Quiz Night - We’ve had a few over the years but last month’s

rts

a n d R e c re a t

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Darlington Review – October 2021


Darlington Christian Fellowship

DO W NW AR D TR E N D S I enjoy investing in the share market – some people call it play, but for me it is a very real source of income. However, my strategies, are radically different from a walk of faith.

our relationship with Jesus, and His relationship with Israel. Our faith in God is relational, and not something we can jump in and out of, at whim. Lastly, I keep notes on how a share price goes up, down or stays flat over the week and month. If there is a consistent downward trend, with no news of a dividend soon, I consider selling. I thank God that He does not ditch me when my walk tends downward. He says to His servants “I chose you, I will strengthen you, I will help you, I will uphold you with My righteous right hand.” Isaiah 41.

The market has several “experts” who give advice on when to sell, hold or buy shares. They are more often right than wrong, but they are wrong sometimes and they do disagree. Unlike my Maths teacher days, if I am right 2 out of 3 times, I count that as good. With my faith-walk however, I take the Bible as the infallible Word of God. God defines ‘right’. So, if I think something in the Bible is wrong, it is my error. I have misunderstood the Scriptures, and I have to dig deeper.

Poland and Texas have made recently to defend the rights of little people.

One of my key indicators in investigating the advice of ASX advisors is the buy/sell ratio. Regardless of the expert’s advice, if there are twice as many shares to be bought than sold, I hold onto the stock. However, with the Christian walk, there are huge dangers in following popular opinion. Political correctness is hammered into us by the media. I praise God for the stand

Another strategy with the ASX is jumping in and out and in again. For instance, if shares are bought at $1.00 and they fall to 80 cents and you sell, you’ve lost 20%. If they continue to fall to 50 cents, and then start rising, you can buy a third more shares at 60 cents, and they only need to reach 72 cents, to make 20%. God gave us marriage so that we could understand

GOT QUESTIONS?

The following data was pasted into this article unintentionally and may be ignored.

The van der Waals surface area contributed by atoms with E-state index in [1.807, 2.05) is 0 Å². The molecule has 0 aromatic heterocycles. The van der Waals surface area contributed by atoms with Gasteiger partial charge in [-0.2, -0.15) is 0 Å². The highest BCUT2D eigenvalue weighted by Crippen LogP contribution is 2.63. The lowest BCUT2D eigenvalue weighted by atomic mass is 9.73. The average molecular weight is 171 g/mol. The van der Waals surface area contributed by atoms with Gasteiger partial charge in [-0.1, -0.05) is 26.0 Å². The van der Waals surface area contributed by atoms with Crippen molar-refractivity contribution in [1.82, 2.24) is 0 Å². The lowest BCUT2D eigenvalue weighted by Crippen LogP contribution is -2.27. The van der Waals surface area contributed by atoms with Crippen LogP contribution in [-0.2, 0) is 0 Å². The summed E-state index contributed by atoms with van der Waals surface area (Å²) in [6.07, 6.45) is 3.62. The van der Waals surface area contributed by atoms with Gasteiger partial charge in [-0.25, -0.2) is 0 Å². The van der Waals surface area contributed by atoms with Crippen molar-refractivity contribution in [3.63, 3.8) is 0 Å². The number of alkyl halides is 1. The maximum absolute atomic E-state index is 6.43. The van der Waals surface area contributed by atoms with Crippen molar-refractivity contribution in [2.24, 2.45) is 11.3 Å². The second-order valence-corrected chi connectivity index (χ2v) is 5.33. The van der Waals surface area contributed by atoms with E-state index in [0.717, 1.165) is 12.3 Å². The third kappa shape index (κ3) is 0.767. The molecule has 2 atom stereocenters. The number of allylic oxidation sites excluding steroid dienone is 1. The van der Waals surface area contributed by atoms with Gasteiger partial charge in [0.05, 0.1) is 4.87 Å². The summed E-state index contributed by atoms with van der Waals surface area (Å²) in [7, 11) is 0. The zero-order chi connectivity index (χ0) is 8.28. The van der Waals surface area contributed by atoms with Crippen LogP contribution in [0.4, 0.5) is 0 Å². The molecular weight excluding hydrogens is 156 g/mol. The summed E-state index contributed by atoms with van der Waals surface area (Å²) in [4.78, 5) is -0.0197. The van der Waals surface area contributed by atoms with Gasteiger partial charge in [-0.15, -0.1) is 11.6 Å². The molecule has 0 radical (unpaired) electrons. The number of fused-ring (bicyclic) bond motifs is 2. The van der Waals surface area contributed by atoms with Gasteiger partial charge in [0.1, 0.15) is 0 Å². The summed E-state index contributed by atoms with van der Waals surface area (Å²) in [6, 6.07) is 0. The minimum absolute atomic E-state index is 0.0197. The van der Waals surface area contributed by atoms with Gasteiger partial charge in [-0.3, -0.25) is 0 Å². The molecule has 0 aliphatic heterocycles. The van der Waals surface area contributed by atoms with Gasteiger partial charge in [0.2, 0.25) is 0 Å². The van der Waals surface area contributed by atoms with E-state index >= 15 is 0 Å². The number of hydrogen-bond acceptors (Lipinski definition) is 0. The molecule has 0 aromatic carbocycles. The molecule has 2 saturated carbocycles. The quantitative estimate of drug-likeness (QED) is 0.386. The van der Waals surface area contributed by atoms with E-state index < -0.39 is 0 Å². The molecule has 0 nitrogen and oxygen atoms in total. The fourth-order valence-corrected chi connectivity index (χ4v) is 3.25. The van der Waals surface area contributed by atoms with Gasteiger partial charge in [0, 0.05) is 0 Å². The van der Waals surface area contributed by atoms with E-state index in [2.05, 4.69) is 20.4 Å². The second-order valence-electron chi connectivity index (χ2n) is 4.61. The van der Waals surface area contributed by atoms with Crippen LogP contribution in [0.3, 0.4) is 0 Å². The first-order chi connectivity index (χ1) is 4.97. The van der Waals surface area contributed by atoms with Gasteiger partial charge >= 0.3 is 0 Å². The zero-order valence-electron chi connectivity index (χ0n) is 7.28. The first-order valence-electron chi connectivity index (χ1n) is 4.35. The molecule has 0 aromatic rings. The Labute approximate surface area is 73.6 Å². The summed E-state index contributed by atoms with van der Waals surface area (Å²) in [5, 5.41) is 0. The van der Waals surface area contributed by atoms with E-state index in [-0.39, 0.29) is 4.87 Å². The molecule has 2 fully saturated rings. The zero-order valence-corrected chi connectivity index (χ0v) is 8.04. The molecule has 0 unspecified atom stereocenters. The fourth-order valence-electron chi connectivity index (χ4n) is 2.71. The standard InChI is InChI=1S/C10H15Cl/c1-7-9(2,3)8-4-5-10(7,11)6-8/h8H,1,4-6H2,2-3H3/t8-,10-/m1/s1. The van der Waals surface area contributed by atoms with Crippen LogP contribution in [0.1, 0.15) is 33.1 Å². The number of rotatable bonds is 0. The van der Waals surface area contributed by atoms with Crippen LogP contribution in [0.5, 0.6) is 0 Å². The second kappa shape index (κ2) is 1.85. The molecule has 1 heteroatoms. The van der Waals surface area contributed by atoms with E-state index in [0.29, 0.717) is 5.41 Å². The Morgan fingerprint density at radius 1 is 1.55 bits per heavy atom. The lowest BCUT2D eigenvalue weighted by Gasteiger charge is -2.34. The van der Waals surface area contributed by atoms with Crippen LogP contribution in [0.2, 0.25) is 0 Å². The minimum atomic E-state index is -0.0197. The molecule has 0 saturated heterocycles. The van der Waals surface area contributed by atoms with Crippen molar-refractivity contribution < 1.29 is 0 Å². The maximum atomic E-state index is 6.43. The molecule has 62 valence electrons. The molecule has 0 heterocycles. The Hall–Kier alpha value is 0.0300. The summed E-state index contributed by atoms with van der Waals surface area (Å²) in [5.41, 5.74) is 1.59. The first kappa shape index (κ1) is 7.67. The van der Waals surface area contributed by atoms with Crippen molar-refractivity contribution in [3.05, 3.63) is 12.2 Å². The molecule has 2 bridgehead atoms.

say “If I saw what they saw then I would believe too.”

CAN YOU PROVE TO ME THAT GOD EXISTS? IF NOT I REFUSE TO BELIEVE IN HIM.

Over 2 million Israelites escaped Egypt on foot after seeing incredible supernatural signs and wonders done by The Living God. Events that would terrify us, shake us and permanently change us. It would leave us in awe and wonder. It would have provided us with absolute certainty of a supernatural realm and God's existence. So much so that we could no longer ever think in just the physical alone ever again. Why did these people benefit from such an opportunity to have proven to them that God exists while many today are left saying “He gives us no proof therefore He doesn’t exist.” Many may

WHAT'S ON:

It’s mind boggling to think that for most of these people what they saw and experienced profited them nothing and after experiencing all these things they still chose to complain about God, speak against Him, grumble about His provision and ultimately rebel against Him. If evidence of God’s existence was all we needed to ‘believe’ in Him, then we would each and everyone believe. Since the creation of the world His invisible attributes are clearly seen and able to be understood by us all even His eternal power and Godhead so that we are without excuse. We must choose how we react to the evidence of His existence rather than question if He exists. We can choose to accept our knowledge of God or

Sunday service 9.30am Lunches Monthly Prayer Meetings Wed 8.30am Bible Studies weekly

October 2021 – Darlington Review

A faith-walk with Jesus is a unique treasure. Rob Merrells

choose to suppress it. We can submit and trust in His ways or grumble, complain and rebel against Him. The Israelites were 100% certain of God's existence and chose their own ways and not God's ways. We we too will be tempted to do the very same thing. The Israelites knew God but they did not glorify Him as God, nor were they thankful to Him and their hearts became hardened against Him. God knew that it wasn't proof of His existence that would capture the heart of Israel. They hardened their hearts toward Him with certainty of His existence. “Today, if you will hear My voice, do not harden your hearts as in the rebellion.” The Living God. PASTOR ROB MERRELLS PHONE: 6153 0364

robmerrells@optusnet.com.au WWW.DARLINGTONCHRISTIANFELLOWSHIP.COM.AU

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Bushfire Ready Group We are holding a pre fire season meeting on Monday, 18th October at 7.30pm in the Fire Station. All of our current street contacts are invited to attend as well as any other Darlington resident whom wishes to know more about, and how you may help to keep your community safer. Bushfire Ready is a community driven program established by DFES in collaboration with local government to increase the resilience of the community to bushfire risk. As Darlington is considered to be in a very high fire risk area it is even more important that we have as many ‘tools’ as possible to reduce such impacts bushfires do have.